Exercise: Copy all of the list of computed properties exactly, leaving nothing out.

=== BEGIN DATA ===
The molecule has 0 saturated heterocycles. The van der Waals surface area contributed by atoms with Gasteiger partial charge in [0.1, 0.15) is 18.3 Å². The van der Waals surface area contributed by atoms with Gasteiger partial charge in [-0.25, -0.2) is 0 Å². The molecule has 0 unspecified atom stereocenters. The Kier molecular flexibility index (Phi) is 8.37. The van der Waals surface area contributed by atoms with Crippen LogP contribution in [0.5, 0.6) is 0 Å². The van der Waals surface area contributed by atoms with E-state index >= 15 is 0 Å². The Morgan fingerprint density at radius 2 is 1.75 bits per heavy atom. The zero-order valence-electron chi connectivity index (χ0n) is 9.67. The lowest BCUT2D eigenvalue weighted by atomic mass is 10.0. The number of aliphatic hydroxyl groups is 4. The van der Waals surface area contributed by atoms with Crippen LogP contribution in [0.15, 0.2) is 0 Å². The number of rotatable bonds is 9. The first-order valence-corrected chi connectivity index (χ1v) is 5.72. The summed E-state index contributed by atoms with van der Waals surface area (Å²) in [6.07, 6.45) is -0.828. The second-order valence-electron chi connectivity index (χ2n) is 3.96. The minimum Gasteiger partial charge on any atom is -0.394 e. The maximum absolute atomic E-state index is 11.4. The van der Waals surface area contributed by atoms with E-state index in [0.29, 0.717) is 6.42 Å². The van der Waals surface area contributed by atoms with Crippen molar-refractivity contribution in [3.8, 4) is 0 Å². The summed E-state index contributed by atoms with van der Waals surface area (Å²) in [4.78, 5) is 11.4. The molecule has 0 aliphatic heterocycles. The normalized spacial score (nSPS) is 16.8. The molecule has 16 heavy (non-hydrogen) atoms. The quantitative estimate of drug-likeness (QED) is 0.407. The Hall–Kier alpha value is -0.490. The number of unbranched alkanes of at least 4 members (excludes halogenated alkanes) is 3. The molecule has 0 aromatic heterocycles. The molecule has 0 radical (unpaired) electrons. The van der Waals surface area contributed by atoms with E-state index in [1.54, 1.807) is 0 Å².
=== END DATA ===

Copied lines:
The molecule has 0 saturated heterocycles. The van der Waals surface area contributed by atoms with Gasteiger partial charge in [0.1, 0.15) is 18.3 Å². The van der Waals surface area contributed by atoms with Gasteiger partial charge in [-0.25, -0.2) is 0 Å². The molecule has 0 unspecified atom stereocenters. The Kier molecular flexibility index (Phi) is 8.37. The van der Waals surface area contributed by atoms with Crippen LogP contribution in [0.5, 0.6) is 0 Å². The van der Waals surface area contributed by atoms with E-state index >= 15 is 0 Å². The Morgan fingerprint density at radius 2 is 1.75 bits per heavy atom. The zero-order valence-electron chi connectivity index (χ0n) is 9.67. The lowest BCUT2D eigenvalue weighted by atomic mass is 10.0. The number of aliphatic hydroxyl groups is 4. The van der Waals surface area contributed by atoms with Crippen LogP contribution in [0.15, 0.2) is 0 Å². The number of rotatable bonds is 9. The first-order valence-corrected chi connectivity index (χ1v) is 5.72. The summed E-state index contributed by atoms with van der Waals surface area (Å²) in [6.07, 6.45) is -0.828. The second-order valence-electron chi connectivity index (χ2n) is 3.96. The minimum Gasteiger partial charge on any atom is -0.394 e. The maximum absolute atomic E-state index is 11.4. The van der Waals surface area contributed by atoms with E-state index in [0.29, 0.717) is 6.42 Å². The van der Waals surface area contributed by atoms with Crippen molar-refractivity contribution in [3.8, 4) is 0 Å². The summed E-state index contributed by atoms with van der Waals surface area (Å²) in [4.78, 5) is 11.4. The molecule has 0 aliphatic heterocycles. The normalized spacial score (nSPS) is 16.8. The molecule has 16 heavy (non-hydrogen) atoms. The quantitative estimate of drug-likeness (QED) is 0.407. The Hall–Kier alpha value is -0.490. The number of unbranched alkanes of at least 4 members (excludes halogenated alkanes) is 3. The molecule has 0 aromatic heterocycles. The molecule has 0 radical (unpaired) electrons. The van der Waals surface area contributed by atoms with E-state index in [1.54, 1.807) is 0 Å².